The top anti-graft agency of the Communist Party of China (CPC), the CPC Central Commission for Discipline Inspection (CCDI), will hold its second plenary session from Jan. 11-13 to outline the Party’s anti-corruption work in 2018.
The country maintained a tough stance against corruption in 2017, and its anti-graft campaign has built into a crushing tide and is being consolidated and developed.
Five centrally-administered officials have been put under investigation on suspicion of “severe disciplinary violations” since the 19th CPC National Congress held in October 2017. During the congress, Xi Jinping said in a report that corruption was the “greatest threat our Party faces,” urging all CPC members to have the resolve and tenacity to persevere in the “never-ending” fight against corruption.
The downfall of the five high-ranking officials was a potent sign that the Party will build on the momentum and keep up pressure on corruption in the new year.
The anti-graft watchdog has ousted corrupt officials all the way from low-level “flies” to high-ranking “tigers” in the past year.
According to the CPC Central Commission for Discipline Inspection (CCDI), at least 18 centrally-administered officials were investigated and nearly 40 were given Party disciplinary punishments in 2017.
Meanwhile, local anti-graft bodies have been detecting low-level bureaucrats suspected of embezzling public funds, using public funds for banquets, accepting bribes and holding lavish banquets, among other violations.
Besides the crackdown on “tigers” and “flies,” the anti-graft watchdog has been busy hunting corrupt officials hiding out abroad.
By the end of December, 3,866 fugitives had found themselves hunted down and captured from more than 90 countries, with more than 9.6 billion yuan (1.48 billion U.S. dollars) recovered by police, according to the CCDI.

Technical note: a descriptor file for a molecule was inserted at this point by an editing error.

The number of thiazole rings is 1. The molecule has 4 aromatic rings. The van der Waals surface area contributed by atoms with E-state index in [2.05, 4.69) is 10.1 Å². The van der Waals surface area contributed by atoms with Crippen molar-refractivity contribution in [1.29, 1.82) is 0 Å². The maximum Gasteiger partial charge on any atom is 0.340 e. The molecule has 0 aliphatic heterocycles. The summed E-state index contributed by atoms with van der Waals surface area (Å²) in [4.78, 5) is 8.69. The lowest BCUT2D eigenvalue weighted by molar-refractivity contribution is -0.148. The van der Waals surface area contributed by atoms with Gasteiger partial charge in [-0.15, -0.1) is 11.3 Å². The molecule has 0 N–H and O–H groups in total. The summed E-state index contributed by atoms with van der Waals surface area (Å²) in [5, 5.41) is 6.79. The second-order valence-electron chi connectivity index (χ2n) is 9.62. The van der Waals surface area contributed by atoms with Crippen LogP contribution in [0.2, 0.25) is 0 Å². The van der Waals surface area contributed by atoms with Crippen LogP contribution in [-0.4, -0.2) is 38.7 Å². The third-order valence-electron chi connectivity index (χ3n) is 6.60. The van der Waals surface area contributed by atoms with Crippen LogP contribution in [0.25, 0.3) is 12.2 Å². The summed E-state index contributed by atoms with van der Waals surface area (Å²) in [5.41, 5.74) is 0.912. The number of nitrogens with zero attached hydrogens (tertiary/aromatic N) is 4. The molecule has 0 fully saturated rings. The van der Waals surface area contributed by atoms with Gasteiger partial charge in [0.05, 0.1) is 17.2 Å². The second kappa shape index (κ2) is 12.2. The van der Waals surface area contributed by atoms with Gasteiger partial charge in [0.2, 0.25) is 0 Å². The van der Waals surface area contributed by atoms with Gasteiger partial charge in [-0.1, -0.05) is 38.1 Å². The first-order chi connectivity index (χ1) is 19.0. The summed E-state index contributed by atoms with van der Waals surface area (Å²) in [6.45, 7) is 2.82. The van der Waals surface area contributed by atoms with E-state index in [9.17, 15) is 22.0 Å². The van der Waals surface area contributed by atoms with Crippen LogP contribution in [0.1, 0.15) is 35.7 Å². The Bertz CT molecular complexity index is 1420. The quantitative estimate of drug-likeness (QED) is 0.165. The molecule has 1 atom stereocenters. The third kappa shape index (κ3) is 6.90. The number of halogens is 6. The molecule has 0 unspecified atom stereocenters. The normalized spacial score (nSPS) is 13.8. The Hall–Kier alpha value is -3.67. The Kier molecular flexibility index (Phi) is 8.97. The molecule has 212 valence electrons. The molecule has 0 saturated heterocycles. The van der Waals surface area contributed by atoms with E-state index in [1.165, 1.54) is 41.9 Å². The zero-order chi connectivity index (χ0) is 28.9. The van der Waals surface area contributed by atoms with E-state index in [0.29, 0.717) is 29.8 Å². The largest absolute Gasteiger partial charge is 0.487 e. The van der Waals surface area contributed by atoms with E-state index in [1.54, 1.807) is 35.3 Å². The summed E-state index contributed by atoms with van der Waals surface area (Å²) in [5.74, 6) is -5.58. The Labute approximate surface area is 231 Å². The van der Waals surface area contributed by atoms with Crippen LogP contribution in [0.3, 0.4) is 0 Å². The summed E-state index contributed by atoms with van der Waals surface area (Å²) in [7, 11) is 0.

China also targeted corruption in its national poverty relief scheme. Nearly 450 people were investigated and punished for fraudulent claims or misappropriation of funds and 730 million yuan of misused funds recouped in an inspection of 28 provinces last year, said the Ministry of Finance and the State Council Leading Group Office of Poverty Alleviation and Development.
A public opinion poll showed that about 75 percent of Chinese people were satisfied with the anti-corruption efforts in 2012. The figure rose to almost 94 percent by 2017.
The graft crackdown is a long-lasting fight. Although remarkable results have been achieved, the fight is far from over.
Supervisory system reform is among the latest efforts to rein in corruption. China has started setting up supervisory commissions at the national, provincial, prefectural, and county levels, to ensure that “supervision covers everyone working in the public sector who exercises public power.”
The commissions will supervise the execution of duty and ethics by public functionaries, investigate illegal activities such as graft, misuse of power, neglect of duty and wasting public funds, issue administrative penalties, and transfer potential criminal cases to the procuratorates, according to a decision adopted by the country’s top legislature in early November.
A draft supervision law was submitted to the bi-monthly legislative session of the Standing Committee of the National People’s Congress for second reading in December. It made clear regulations on forming supervisory organs, responsibilities and powers, investigation methods to ensure such organs act in accordance with the law.